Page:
It’s not in the eye of the beholder!
One of my first cars was a 1964 Impala SS with the 327 hi-performance small block engine. When I went onto the car lot, I saw this black beauty – complete with black interior - and fell in love.
I walked around the outside of the car admiring my reflection in the flawless paintwork. Being a diligent aircraft mechanic, I naturally had to pop the hood to see the hidden powerhouse. It opened to uncover the big chrome air filter cover and the engine looked factory-new. I started it, ignoring the little puffs of blue smoke that came out of the tail pipes, and the engine roar was music to my ears. I had found my dream car and instantly plopped down the $1,700 asking price and drove off the lot wearing a big smile.
That was the last time I smiled when thinking about that car. Within a week, the car had developed a clicking sound, and those little puffs of blue smoke were becoming less little by the mile. Within the year, I had torn down the engine (due to the massive amount of 19 cent quart bulk oil that the 327 engine was going through), and when I had the engine stripped down it became apparent that someone had filled the crankcase with oil treatment. There was a three-inch layer of sludge on the bottom of the oil pan.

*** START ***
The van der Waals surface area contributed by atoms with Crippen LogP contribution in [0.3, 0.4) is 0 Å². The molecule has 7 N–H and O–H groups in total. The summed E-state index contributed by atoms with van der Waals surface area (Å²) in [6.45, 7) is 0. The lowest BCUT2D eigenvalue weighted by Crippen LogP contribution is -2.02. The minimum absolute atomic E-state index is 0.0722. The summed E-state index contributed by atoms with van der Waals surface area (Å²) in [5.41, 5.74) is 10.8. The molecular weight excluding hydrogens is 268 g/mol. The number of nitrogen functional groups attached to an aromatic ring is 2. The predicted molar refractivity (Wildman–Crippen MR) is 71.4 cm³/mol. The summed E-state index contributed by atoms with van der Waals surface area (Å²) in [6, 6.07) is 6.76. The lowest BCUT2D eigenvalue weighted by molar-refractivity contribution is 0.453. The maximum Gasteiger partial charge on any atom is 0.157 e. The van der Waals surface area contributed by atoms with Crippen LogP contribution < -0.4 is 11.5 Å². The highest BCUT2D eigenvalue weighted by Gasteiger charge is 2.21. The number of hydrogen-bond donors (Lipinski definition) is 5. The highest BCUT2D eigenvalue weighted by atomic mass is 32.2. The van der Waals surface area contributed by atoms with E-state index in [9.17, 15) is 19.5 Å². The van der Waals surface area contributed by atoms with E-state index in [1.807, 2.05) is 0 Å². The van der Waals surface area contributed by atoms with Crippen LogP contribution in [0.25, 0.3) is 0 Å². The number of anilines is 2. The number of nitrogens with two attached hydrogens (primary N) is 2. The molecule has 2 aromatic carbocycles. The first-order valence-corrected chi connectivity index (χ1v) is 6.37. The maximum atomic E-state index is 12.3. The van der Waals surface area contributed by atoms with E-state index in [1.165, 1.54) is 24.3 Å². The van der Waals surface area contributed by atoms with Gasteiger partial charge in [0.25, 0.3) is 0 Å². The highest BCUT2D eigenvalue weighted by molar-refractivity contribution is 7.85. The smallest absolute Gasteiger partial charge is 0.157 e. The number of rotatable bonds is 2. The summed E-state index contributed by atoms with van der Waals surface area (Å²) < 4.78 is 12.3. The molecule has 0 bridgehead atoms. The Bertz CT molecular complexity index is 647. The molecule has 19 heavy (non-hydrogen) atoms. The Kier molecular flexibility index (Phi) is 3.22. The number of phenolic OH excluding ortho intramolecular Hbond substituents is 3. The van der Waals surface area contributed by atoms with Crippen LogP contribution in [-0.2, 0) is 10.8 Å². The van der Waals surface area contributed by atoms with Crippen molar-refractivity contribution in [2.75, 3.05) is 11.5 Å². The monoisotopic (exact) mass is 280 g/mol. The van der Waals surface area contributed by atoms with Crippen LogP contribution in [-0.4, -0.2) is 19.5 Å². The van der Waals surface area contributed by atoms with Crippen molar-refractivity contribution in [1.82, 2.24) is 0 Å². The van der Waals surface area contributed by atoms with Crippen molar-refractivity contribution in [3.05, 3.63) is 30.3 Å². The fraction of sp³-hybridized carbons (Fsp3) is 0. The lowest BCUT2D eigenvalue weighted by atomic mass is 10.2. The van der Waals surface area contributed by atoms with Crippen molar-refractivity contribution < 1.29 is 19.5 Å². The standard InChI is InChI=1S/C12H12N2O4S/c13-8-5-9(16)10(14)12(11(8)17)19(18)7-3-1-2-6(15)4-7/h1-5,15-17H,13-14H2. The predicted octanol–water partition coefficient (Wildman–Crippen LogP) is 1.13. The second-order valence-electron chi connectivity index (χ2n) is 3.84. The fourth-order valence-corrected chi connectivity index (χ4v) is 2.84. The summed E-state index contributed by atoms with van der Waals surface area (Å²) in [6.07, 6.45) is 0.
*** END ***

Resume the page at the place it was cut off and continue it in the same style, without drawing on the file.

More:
The sludge explained my original false opinion of the engine along with its rapid decline that eventually saw me driving around in a haze of blue smoke. Had I known about the real condition of the engine, my ego would have still forced me to buy the car, but I am sure I would not have paid the full $1,700 for it.
It’s the inside that counts
I admit to this impulse purchase to illustrate a point: You cannot tell the condition of any engine, car or aircraft, by its outside appearance. Hiding the actual condition is rather harder to do with an aircraft, but it can be done. Research and examination of past maintenance documentation will help determine the value of the aircraft engines, which are major factors to consider when placing a value on the aircraft. Overhauls, Mid-Point Inspections (MPI), Life Limited Component (LLC) replacements, and scheduled inspections are the most important aircraft records to review when determining engine value.